The thing is, of course, that there are still a lot of people who do not understand that. In Canada, gay conversion therapy is only banned in two provinces (Ontario and Manitoba) and one city (Vancouver). An American report suggests in that country some 20,000 LGBTQ youths currently between the ages of 13 and 17 will be subjected to conversion therapy from a licensed health cared professional before they turn 18. Another 57,000 will receive that therapy from a "religious or spiritual advisor" like Edgerton plays in Boy Erased. This is, clearly, appalling.

Boy Erased (TIFF)

Boy Erased takes a careful approach that seems very much geared toward an audience that doesn't quite understand why gay conversion therapy is so deeply harmful. Save for the scene where Jared is assaulted by his college friend, there's no sex in the film, or any well-developed relationships between Jared and other queer men. And Edgerton makes sure the audience empathizes with all sides, particularly Kidman and Crowe as they try to come to terms with their own homophobia (for the most part successfully). It feels very much like a cinematic PSA, and it's likely most queer folks are going to walk out of the theatre feeling like this movie wasn't made for them.

And for once, that's okay. We already have our own gay conversion films, one of which — The Miseducation of Cameron Post — is still in theatres (and it's pretty good, though I'd still recommend the classic 1999 film But I'm a Cheerleader first). While titles like Dallas Buyers Club and The Imitation Game were problematic because of how their straight directors and screenwriters mismanaged LGBTQ characters and themes, Boy Erased at least seems to be coming from the place of a concerned ally. Edgerton clearly wants this film to elicit change. The only question is: how is he ever going to get the people whose minds it could change to see it?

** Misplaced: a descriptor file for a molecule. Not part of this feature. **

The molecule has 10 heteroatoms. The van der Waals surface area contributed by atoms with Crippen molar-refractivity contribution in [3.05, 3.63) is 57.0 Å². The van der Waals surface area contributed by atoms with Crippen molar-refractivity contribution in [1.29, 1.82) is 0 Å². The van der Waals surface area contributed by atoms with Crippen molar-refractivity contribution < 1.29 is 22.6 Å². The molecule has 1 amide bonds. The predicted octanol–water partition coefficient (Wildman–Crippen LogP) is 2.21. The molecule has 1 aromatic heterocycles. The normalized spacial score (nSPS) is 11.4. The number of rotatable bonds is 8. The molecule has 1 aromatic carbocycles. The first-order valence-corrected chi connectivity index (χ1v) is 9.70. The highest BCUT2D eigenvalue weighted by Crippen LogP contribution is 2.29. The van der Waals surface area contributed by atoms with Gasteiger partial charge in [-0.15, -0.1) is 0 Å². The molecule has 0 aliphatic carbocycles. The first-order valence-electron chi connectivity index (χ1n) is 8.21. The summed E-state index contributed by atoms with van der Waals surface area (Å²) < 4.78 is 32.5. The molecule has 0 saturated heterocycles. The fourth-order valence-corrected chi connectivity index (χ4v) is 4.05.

The people that are going to line up for Boy Erased when it's released this November are very likely not going to walk into it questioning whether being gay is a sin. They're probably going to walk into it hoping to see Lucas Hedges have sex with Troye Sivan or Xavier Dolan. But instead they'll leave feeling disappointed, and maybe a little oddly empathetic toward a Baptist minister who sends his son to pray the gay away and probably voted for Donald Trump.

All that being said, I do think there's an opportunity here — we might just have to be creative about it. Instead of being annoyed that Boy Erased isn't our film, let's embrace what it could do and help Edgerton get the audience his film is catering toward. There's probably someone in your life that fits that bill, or perhaps someone a parent knows or a friend knows. Let's get this movie in front of them, even if that means telling them they're going to see a movie about, I don't know, a boy who can erase people with his mind or something. And if they still come out of it thinking gay conversion therapy is a legitimate option, well, then they're probably just lost causes. But at least we — and our friends Joel Edgerton, Nicole Kidman and Russell Crowe — tried.


Peter Knegt (he/him) is a writer, producer and host for CBC Arts. He writes the LGBTQ-culture column Queeries (winner of the Digital Publishing Award for best digital column in Canada) and hosts and produces the talk series Here & Queer. He's also spearheaded the launch and production of series Canada's a Drag, variety special Queer Pride Inside, and interactive projects Superqueeroes and The 2010s: The Decade Canadian Artists Stopped Saying Sorry. Collectively, these projects have won Knegt four Canadian Screen Awards. Beyond CBC, Knegt is also the filmmaker of numerous short films, the author of the book About Canada: Queer Rights and the host of the monthly film series Queer Cinema Club at Toronto's Paradise Theatre. You can follow him on Instagram and Twitter with the same obvious handle: @peterknegt.